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Website Breadcrumbs 101

Breadcrumbs are a navigational page element that helps users know their location within a website. A bit like wayfinding signs, breadcrumbs are typically a list of links showing all the pages preceding the current page. But the question isn’t so much “what are they?” but rather “do we need them?”

Breadcrumbs are pretty common and have been part of website UI for decades. Below is an example of a breadcrumb on a public health program site. As web designers, there is always a point during the design process where someone asks the question, “are we doing breadcrumbs?” This then kicks off the following questions: “Should we use them?” ”How do they work?” and, “Where in the design do they go?” And without fail, someone will ask: “Do we even need breadcrumbs anymore? Aren’t they outdated?” Short answer: Yes, you need breadcrumbs. No, they are not outdated. In this post, we’ll walk through when you should use breadcrumbs and how you should design and implement them.

1. Your website needs breadcrumbs when it is 3 or more levels deep.

If your website looks more like the 3-level site map below, then you need breadcrumbs.               This is a sitemap with 2 levels.       This is a site map with 3 levels. Site Map Breadcrumbs have two main navigational purposes:
  1. They help users understand where they are on the site. Giving users a mental model of the site will help them understand the underlying hierarchy and allow them to move through the site more easily.
  2. They provide quick navigation. For example, a user opens a blog post from a newsletter, reads it, then clicks on “Blog” from the breadcrumbs to see all the blog posts. Breadcrumbs certainly don’t replace the main menu, but when your site has more than 2 levels, it’s helpful to have an easy way to go up a level.

2. Your website needs breadcrumbs on all screen sizes.

Often, breadcrumbs are included on the desktop version of a site, but are then removed on the mobile version due to smaller screen space. As screens get smaller, people tend to throw UI elements, such as breadcrumbs, out the window. However, breadcrumbs are even more important on mobile. Since the menu isn’t exposed, breadcrumbs can offer wayfinding help for a user. To address the limited space issue, we recommend a single link to the parent page. In the example below, a user lands on a specific IDEO case study, but they may wish to see all of IDEO’s work. A breadcrumb linking to the parent page allows them to navigate to all of them quickly. Startup Design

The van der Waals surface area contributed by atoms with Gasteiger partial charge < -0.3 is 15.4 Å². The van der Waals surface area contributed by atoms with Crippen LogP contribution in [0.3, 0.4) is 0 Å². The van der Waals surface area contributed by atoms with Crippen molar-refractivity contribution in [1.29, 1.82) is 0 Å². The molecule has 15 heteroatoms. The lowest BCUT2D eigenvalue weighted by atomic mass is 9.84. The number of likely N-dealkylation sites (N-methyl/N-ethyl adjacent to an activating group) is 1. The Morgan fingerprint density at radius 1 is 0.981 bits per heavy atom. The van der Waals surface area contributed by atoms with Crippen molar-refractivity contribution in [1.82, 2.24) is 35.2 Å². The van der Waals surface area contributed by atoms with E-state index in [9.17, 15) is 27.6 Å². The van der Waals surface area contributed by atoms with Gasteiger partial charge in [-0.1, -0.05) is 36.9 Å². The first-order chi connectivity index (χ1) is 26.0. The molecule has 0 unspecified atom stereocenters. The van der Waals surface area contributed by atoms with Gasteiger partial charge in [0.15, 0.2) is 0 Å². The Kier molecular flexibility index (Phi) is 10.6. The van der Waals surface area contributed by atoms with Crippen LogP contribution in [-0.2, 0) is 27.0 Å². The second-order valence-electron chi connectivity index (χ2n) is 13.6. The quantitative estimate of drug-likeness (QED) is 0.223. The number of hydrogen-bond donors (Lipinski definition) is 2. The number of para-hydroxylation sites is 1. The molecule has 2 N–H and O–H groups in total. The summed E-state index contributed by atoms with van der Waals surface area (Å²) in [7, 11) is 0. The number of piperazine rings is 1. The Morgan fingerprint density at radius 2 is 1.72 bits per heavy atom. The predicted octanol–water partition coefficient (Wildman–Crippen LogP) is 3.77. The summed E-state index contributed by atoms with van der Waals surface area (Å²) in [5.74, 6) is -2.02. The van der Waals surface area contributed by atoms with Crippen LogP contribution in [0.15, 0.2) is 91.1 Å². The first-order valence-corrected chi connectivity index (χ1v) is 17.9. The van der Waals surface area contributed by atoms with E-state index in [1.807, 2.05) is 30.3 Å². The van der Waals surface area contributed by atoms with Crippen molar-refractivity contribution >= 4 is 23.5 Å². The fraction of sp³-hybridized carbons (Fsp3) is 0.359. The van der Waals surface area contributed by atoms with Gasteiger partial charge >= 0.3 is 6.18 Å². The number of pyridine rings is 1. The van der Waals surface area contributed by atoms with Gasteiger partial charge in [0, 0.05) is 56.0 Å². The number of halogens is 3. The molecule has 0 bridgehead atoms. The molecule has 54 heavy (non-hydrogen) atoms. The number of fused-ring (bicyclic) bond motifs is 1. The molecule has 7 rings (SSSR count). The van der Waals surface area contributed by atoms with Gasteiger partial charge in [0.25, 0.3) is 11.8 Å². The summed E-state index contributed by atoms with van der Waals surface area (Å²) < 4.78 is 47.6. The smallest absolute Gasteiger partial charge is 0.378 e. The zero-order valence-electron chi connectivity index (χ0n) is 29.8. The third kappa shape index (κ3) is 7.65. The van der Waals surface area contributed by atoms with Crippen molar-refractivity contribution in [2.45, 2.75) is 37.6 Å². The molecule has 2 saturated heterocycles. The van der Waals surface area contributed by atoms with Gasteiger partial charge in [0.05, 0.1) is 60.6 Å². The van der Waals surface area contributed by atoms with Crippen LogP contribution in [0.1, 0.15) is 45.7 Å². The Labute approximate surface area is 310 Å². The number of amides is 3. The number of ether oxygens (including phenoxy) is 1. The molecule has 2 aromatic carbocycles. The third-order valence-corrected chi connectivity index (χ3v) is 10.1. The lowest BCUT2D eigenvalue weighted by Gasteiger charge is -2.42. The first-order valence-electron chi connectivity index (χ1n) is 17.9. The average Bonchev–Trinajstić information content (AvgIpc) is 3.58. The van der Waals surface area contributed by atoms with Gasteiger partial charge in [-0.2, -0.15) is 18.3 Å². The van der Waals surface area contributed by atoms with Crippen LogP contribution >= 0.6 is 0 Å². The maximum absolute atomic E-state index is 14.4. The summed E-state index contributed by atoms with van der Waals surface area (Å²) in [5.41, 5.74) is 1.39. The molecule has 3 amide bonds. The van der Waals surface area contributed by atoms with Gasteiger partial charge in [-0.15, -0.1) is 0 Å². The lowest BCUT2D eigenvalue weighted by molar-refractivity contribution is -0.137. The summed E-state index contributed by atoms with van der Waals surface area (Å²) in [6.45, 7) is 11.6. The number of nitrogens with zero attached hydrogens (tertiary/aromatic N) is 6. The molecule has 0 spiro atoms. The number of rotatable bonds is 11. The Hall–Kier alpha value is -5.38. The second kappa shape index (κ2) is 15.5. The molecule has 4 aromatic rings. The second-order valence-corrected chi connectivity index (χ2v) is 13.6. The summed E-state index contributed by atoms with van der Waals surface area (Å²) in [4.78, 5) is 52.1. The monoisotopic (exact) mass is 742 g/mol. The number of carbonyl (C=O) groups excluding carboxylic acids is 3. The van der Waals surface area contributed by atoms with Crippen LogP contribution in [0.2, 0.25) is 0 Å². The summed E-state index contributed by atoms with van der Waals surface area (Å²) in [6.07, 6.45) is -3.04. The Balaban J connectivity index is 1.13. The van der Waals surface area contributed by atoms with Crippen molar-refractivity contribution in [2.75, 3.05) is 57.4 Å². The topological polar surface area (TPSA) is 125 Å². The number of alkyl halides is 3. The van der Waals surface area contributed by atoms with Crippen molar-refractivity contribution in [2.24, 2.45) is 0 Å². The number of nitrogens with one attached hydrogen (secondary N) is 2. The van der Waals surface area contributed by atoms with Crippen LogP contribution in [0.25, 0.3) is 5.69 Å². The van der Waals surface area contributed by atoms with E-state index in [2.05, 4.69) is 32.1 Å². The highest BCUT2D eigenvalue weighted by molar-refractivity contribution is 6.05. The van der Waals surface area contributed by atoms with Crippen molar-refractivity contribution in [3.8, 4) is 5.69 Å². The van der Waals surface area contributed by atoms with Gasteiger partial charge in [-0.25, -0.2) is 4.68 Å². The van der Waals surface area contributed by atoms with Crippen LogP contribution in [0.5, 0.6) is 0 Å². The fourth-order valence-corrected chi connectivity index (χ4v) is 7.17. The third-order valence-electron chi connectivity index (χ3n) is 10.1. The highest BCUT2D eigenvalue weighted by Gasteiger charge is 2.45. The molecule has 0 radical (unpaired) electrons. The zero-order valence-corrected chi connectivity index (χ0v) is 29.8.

3. Your website needs breadcrumbs that are easy to scan and digest

Some webpages have really long page titles, such as news articles or blog posts. The issue with long page titles for breadcrumbs is that they can take up a lot of visual space and possibly wrap to two lines, which can distract users from the real content of the page. While we recommend shorter page titles, sometimes longer page titles are inevitable. Here are some ideas for sites that have  lengthy titles:
  • Don’t include the current page title in the breadcrumb. Pacific Northwest National Labs doesn’t include the current page titles in its breadcrumbs because of long titles. For example, here’s the breadcrumb for the Secure & Adaptive Systems research page:
Northwest National Labs Bonus breadcrumb idea: If you take the route of leaving out the current page, try nodding to its existence by including a “>” or “/” at the end of the trail.
  • Instead of having the full breadcrumb trail visible, just use the parent page (like the above IDEO example).
  • Consider using alternative names for previous pages to help reduce length and redundancy. Below is an example of an optimized breadcrumb trail:
    1. First click: Home > Leadership Resources
    2. Second click: Home > Resources > Publications on Emotional Intelligence
    3. Third click: Home > Resources > Publications > What makes a Leader?

4. Your website needs breadcrumbs that behave correctly

Parent pages in the breadcrumb trail should be clickable; however, the current page should not be linked. There should be some sort of visual indication to show what is clickable and what is not clickable, e.g., underlined parent pages. Bonus breadcrumb content: Certain pages don’t need breadcrumbs, such as the homepage or a landing page because they are only a level or two deep into the site.

5. Your website needs breadcrumbs that are well designed

Greater-than arrows ( >) or dashes (/) are commonly used to show progression and movement to separate page titles in breadcrumbs. Users should primarily use the menu to navigate, not the breadcrumbs, which is why they must be distinct. The example below does a good job of making sure the breadcrumb is not taking visual weight away from the main menu, while also having a distinction between parent pages and current pages. Bonus breadcrumb content: Place breadcrumbs near or directly above the page title. User testing shows that breadcrumbs placed near the title are used more frequently than those placed in a different location.


Breadcrumbs continue to offer value, even if they may sometimes feel a bit outdated. When designing with breadcrumbs, keep the above recommendations in mind. Here’s a snapshot list of them that you can copy/paste and take with you:
  1. Use breadcrumbs when your site is three or more levels deep
  2. For mobile, consider using a single breadcrumb back to the parent page
  3. Avoid long breadcrumbs by using shorter names for previous pages
  4. Make sure to link all parent pages in the breadcrumb trail
  5. Place breadcrumbs near the page title and use “>” or “/” between pages
  6. And remember: breadcrumbs are not a substitute for a menu!

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